Many commentators would say that one of the shrewdest UK operators in this market over the past twenty years has been dmg::information (and I have to declare an interest in agreeing with them as I was Head of New Media at DMGT Group during the mid-1990s). In addition to having a great business development team, operating under the direction of Martin Morgan, the now Group Chief Executive of DMGT, dmg::information also had one great advantage, or perhaps more properly, it also lacked one great hindrance. It had almost no legacy business publishing activity to get exercised about "protecting". It was predominantly a new entrant and it acted like one. In particular, dmg::information built its business strategy and implementation in each new vertical on foundations of business-critical content melded with workflow systems, analytic tools and decision support. The result: B2B now provides more than three-quarters of DMGT Group profits and the proportion continues to rise. Furthermore, DMGT has applied key elements of the formidable growth philosophy learnt in dmg::information alongside the populist editorial ethos of the Daily Mail to forge MailOnline into one of the most successful consumer online franchises that has emerged from a traditional consumer publisher, and one which, building on the dmg::information experience of growing successful global businesses from a US platform, has been encouraged to take a very different view of its geographical potential than has often been the horizon for many UK consumer publishers.
So, traditional publishing has become only one element of the B2B mix. The best providers have become nigh on inextricably embedded within the way their clients operate, with a loyalty founded on must-haveness that they could have only dreamt about when they had only content to sell. They are no longer just sources of data that can be switched in and out at relatively low cost and risk; they are mission-critical. They are no longer just "publishers" at all; they are "solutions providers". And they no longer really sell products to their clients; they are in the services business.
This is the first mindset shift that consumer publishers need to truly and fully embrace and the analogue of business workflow in business publishing is consumer behaviour in consumer publishing.
All the things in fact that were being talked about non-stop mere yards away from the participants in the 2013 P&ME expo in the three marketing exhibitions on the other side of a thin partition wall. The latter was an area where consumer brands (aka advertisers) were falling over themselves to engage with marketing practitioners who were telling them they understood perfectly how to enable the consumer brands to engage efficiently and effectively with consumers. This seems to me to be the language, and the reality, that consumer publishers need to adopt as quickly as they possibly can else they will increasingly be seen as relics of a bygone age.
Learn from retailers
Of course, consumer marketing tends to mean "retail" in one form or another which leads directly into the second mindset shift that consumer publishers need to learn to love. Not that consumer publishers need to get directly into "shifting boxes". But they do need to go vastly further into consumer behaviour data, analytics and tools to give advertisers and retailers much more of what they need to reach consumers, to influence them, to persuade them, to drive their preferences and to call them to action efficiently and effectively.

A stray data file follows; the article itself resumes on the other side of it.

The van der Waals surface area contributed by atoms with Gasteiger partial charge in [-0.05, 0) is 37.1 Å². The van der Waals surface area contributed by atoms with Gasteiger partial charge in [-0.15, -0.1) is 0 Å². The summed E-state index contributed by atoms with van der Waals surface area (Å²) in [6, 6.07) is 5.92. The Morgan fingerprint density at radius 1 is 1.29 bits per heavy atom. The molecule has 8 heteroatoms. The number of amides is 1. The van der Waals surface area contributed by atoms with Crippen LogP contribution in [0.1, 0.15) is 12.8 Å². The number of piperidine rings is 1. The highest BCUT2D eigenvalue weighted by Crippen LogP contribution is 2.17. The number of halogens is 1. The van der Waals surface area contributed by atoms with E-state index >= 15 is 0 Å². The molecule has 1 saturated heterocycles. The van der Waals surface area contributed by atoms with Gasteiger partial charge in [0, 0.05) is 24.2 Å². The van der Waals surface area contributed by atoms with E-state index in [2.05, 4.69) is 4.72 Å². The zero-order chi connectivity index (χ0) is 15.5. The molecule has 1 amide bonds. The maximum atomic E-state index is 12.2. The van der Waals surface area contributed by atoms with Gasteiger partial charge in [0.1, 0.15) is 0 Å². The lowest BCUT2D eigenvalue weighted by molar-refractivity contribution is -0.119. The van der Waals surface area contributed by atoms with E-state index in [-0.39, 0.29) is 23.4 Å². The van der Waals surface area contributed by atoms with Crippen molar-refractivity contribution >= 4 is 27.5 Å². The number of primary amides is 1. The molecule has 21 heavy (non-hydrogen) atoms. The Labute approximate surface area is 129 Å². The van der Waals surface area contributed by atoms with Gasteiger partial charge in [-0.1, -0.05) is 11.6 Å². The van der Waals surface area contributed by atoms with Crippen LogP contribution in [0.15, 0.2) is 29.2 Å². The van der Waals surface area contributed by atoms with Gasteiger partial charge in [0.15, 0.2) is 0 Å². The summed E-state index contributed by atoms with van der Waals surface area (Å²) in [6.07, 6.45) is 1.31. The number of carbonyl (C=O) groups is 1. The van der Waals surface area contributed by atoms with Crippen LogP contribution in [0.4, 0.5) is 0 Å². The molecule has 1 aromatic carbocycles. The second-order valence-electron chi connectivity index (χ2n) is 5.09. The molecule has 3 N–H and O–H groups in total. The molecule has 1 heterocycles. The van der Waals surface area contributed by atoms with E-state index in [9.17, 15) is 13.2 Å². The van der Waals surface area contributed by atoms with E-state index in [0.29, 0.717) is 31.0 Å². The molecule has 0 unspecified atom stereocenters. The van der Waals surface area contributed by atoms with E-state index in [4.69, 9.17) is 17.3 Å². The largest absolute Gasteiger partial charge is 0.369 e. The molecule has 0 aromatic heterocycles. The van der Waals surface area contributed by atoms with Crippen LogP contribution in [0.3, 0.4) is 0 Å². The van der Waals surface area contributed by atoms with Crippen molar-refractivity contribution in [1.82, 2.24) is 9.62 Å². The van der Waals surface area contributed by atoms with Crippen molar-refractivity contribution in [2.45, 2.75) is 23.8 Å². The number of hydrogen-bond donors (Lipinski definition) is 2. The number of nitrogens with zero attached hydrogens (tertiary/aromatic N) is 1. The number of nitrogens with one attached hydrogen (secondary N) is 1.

And, yes, using that same consumer behaviour knowledge to tune content and editorial to maximise reach to target audiences, not just to "publish on every platform to everybody" as I heard people talking about on a number of stands at P&ME last year, and which misses the point entirely. The future is not about scatter-gunning everybody; it is about the complete reverse. It is about understanding and hitting target audiences more precisely than has ever been done before.
But, consumer publishers had better watch out, because retailers, and their canny contract publisher partners, are not newcomers to the idea that content can be a great gateway to long-term consumer relationships and they are quickly realising that data can transform the much-maligned and joked-about "customer rag". In the old days, it was easy for real publishers to look down on them. After all, people paid for real magazines but retailers had to give away theirs. Then, the web comes along, and, lo and behold, everyone seems to be in the same "free content" boat in the digital age. So, whilst retailer magazines like those produced for such as Waitrose and Tesco, Net-a-Porter and ASOS, may not be viewed quite as "proper" magazines yet (being still too much "product pushers" and not enough "trusted commentators"), it may not take too much to change that landscape. And the people who run retail certainly understand consumer behaviour a lot better, and have a lot more consumer behaviour data (albeit primarily of their own internal subset of the real world), than consumer publishers do.
So, what’s the bottom line? Well, simply this, all (cough, so much encapsulated in just three letters) consumer publishers need to recognise is that consumer behaviour is their equivalent now of what business workflow was to business publishers twenty years ago and get moving more than sharpish on embedding and integrating all the components needed to deliver desired consumer behaviour really well through the multiple media of consumer publishing.
By the time this article reaches the hallowed pages of the printed InPublishing magazine, the 2014 Publishing & Media Expo will have taken place and I will have walked the aisles, listened to the chitchat and spoken to the exhibitors. It seems that P&ME has this year been fully merged in with the three marketing-based shows at the event. So, it will be interesting to see whether this means that the "reaching consumers" ethos of marketing will properly reach out, touch and change the publishing community in attendance so that the latter will increasingly look, think and act beyond its traditional silo of "pushing content". If it has, it’s about time and it’s just a shame that too many publishers didn’t get that imperative five or more years’ ago.